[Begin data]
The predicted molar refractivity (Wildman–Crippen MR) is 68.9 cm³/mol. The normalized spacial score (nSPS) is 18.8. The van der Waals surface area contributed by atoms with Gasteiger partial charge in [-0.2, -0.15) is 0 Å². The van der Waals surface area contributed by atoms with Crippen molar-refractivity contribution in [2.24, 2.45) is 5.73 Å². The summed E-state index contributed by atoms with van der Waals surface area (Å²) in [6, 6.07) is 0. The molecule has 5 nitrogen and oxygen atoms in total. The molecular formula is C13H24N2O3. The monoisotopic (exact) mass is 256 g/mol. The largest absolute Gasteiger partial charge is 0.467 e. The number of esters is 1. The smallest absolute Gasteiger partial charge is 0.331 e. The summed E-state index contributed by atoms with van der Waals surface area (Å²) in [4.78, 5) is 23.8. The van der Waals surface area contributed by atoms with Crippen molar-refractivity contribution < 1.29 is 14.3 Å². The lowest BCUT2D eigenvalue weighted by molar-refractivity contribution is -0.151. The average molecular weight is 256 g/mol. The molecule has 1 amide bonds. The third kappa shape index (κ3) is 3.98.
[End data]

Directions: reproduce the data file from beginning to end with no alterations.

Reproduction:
The predicted molar refractivity (Wildman–Crippen MR) is 68.9 cm³/mol. The normalized spacial score (nSPS) is 18.8. The van der Waals surface area contributed by atoms with Gasteiger partial charge in [-0.2, -0.15) is 0 Å². The van der Waals surface area contributed by atoms with Crippen molar-refractivity contribution in [2.24, 2.45) is 5.73 Å². The summed E-state index contributed by atoms with van der Waals surface area (Å²) in [6, 6.07) is 0. The molecule has 5 nitrogen and oxygen atoms in total. The molecular formula is C13H24N2O3. The monoisotopic (exact) mass is 256 g/mol. The largest absolute Gasteiger partial charge is 0.467 e. The number of esters is 1. The smallest absolute Gasteiger partial charge is 0.331 e. The summed E-state index contributed by atoms with van der Waals surface area (Å²) in [4.78, 5) is 23.8. The van der Waals surface area contributed by atoms with Crippen molar-refractivity contribution < 1.29 is 14.3 Å². The lowest BCUT2D eigenvalue weighted by molar-refractivity contribution is -0.151. The average molecular weight is 256 g/mol. The molecule has 1 amide bonds. The third kappa shape index (κ3) is 3.98.